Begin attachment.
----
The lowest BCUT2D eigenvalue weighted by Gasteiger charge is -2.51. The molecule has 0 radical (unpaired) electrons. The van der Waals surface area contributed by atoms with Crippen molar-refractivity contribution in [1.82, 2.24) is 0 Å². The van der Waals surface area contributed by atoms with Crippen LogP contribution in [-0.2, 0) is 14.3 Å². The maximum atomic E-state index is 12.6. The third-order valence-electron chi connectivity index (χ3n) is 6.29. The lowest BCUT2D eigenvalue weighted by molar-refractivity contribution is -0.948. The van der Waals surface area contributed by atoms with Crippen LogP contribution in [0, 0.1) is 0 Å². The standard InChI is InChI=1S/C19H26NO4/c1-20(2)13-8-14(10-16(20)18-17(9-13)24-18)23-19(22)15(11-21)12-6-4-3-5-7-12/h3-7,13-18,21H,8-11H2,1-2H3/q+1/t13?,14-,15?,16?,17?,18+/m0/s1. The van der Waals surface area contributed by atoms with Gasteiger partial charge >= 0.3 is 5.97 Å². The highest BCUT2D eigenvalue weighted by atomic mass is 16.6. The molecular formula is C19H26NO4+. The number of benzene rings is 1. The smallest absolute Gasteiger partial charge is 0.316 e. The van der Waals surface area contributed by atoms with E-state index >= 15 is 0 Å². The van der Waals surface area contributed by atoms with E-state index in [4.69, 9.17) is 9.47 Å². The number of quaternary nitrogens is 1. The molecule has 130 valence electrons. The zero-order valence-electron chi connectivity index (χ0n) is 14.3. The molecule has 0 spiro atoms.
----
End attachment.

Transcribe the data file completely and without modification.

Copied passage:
The lowest BCUT2D eigenvalue weighted by Gasteiger charge is -2.51. The molecule has 0 radical (unpaired) electrons. The van der Waals surface area contributed by atoms with Crippen molar-refractivity contribution in [1.82, 2.24) is 0 Å². The van der Waals surface area contributed by atoms with Crippen LogP contribution in [-0.2, 0) is 14.3 Å². The maximum atomic E-state index is 12.6. The third-order valence-electron chi connectivity index (χ3n) is 6.29. The lowest BCUT2D eigenvalue weighted by molar-refractivity contribution is -0.948. The van der Waals surface area contributed by atoms with Crippen LogP contribution in [0, 0.1) is 0 Å². The standard InChI is InChI=1S/C19H26NO4/c1-20(2)13-8-14(10-16(20)18-17(9-13)24-18)23-19(22)15(11-21)12-6-4-3-5-7-12/h3-7,13-18,21H,8-11H2,1-2H3/q+1/t13?,14-,15?,16?,17?,18+/m0/s1. The van der Waals surface area contributed by atoms with Gasteiger partial charge >= 0.3 is 5.97 Å². The highest BCUT2D eigenvalue weighted by atomic mass is 16.6. The molecular formula is C19H26NO4+. The number of benzene rings is 1. The smallest absolute Gasteiger partial charge is 0.316 e. The van der Waals surface area contributed by atoms with E-state index >= 15 is 0 Å². The van der Waals surface area contributed by atoms with E-state index in [4.69, 9.17) is 9.47 Å². The number of quaternary nitrogens is 1. The molecule has 130 valence electrons. The zero-order valence-electron chi connectivity index (χ0n) is 14.3. The molecule has 0 spiro atoms.